When Redlining works for my students, I try to keep their stylistic choices in mind, even as I correct anatomy.
For those who don't know, Redlining is the process of drawing an informal sketch over another person's piece of art to point out and correct flaws, especially in anatomy. The sketch is usually in red, hence the name.
However, as I often correct posing, rather than drawing over the original sketch, I set them side by side.
In this piece I not only corrected the pose and anatomy, but corrected the misuse of bandages to bind [which can be very dangerous, bruising and even fracturing ribs, and often causing permanent scarring] into a small leather riding corset.
In this piece I did two redlines. The first one simply corrects the anatomical structure of the picture, but the second one shows what I personally would consider better poses for the idea the artist was trying to portray.
In this piece I did a rougher sketch, to leave the feature a tad more ambiguous to interpretation so the artist was free to more easily adapt it t their more 'anime/manga' like style.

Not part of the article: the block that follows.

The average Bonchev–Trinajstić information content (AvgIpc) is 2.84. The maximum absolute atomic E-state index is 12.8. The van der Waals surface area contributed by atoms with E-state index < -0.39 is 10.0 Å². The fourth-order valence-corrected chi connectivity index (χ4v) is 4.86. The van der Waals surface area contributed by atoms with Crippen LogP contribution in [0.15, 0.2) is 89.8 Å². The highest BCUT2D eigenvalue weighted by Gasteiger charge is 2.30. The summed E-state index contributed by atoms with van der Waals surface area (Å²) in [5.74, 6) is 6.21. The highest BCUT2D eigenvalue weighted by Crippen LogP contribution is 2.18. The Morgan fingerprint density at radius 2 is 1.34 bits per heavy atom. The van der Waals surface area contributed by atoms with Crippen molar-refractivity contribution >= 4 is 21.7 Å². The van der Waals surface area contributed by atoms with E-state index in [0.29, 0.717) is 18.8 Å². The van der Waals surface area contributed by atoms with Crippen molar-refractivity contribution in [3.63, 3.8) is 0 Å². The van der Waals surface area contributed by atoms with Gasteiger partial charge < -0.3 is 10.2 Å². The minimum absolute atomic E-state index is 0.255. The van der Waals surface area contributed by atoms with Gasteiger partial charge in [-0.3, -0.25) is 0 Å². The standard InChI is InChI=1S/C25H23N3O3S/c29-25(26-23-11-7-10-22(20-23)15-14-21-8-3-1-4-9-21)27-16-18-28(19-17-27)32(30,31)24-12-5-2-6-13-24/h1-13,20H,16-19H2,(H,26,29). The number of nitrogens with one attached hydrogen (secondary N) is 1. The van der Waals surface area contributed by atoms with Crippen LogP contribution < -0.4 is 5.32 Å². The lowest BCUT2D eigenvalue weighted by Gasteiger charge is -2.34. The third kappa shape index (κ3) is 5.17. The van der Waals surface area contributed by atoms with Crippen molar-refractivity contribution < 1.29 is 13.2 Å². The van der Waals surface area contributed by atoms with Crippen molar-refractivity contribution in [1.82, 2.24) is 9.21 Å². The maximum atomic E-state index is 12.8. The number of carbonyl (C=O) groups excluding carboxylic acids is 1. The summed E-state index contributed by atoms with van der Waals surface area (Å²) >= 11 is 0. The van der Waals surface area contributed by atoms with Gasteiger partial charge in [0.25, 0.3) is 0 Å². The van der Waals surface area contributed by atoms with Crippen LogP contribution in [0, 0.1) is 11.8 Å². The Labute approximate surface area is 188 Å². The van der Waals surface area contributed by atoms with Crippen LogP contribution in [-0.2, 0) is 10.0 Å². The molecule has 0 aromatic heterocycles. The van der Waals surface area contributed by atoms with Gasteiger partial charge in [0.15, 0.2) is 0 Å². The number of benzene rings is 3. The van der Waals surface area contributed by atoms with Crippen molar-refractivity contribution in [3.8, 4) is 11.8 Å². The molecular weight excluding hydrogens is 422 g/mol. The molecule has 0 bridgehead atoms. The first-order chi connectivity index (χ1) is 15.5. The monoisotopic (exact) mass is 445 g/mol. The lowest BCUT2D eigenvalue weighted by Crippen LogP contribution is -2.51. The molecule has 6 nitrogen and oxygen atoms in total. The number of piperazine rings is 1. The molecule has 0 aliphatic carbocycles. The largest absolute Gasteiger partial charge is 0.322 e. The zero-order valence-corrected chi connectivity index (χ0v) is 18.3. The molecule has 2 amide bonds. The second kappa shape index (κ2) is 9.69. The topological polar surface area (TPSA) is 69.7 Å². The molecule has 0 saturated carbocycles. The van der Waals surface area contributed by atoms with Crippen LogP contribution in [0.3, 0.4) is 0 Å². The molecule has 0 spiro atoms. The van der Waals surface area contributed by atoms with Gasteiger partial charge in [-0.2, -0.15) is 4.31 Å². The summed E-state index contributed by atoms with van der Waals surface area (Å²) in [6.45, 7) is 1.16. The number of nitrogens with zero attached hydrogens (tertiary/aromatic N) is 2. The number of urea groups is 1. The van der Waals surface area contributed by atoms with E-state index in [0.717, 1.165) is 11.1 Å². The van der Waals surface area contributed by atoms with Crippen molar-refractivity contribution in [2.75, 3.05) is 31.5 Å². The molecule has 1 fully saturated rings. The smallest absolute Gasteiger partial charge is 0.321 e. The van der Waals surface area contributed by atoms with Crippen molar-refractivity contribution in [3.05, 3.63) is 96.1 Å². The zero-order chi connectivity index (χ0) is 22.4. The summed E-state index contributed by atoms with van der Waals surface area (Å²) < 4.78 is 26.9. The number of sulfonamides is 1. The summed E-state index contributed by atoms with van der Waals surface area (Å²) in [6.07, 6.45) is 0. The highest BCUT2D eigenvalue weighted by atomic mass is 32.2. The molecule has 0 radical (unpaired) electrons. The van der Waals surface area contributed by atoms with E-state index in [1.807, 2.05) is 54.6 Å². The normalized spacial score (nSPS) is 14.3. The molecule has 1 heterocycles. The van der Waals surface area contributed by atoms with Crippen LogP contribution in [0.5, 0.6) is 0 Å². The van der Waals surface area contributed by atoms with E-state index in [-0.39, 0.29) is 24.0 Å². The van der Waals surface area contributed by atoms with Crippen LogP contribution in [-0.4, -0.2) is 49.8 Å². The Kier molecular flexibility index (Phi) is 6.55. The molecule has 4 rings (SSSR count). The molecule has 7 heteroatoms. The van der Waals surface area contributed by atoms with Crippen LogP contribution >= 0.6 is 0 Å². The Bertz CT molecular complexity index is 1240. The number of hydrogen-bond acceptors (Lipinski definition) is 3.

In the Slender piece I had to correct posing and anatomy for the girl, but I also had to do a less anatomically correct form of 'correction' for Slender man. I corrected his pose, and did touch up the anatomy, but I elongated it to better match his normal description of being 'inhumanly long and slender of form'.
Admittedly it bothered me to sketch out something that looked so wrong, especially as a correction, but it had to be done.
In this final example piece which I will give a warning for now: It's slightly NSFW as it portrays light vaguely detailed nudity from behind. So if seeing a butt bothers you, clicking the link is a bad idea.
But in the final example piece, I corrected a tad more heavily away from the original style than I normally would, upon request of the artist. She had been looking to branch away from her more cartoonish style into something more befitting of realism.
Redlining is an important part of teaching a student how to proportion more accurately, and in my opinion, is really fun! It's like taking a piece the budding artist has done, and showing them how to fix it so it's more befitting of their original goal. For every redline I do, it feels like helping them achieve a little more of their artistic dream.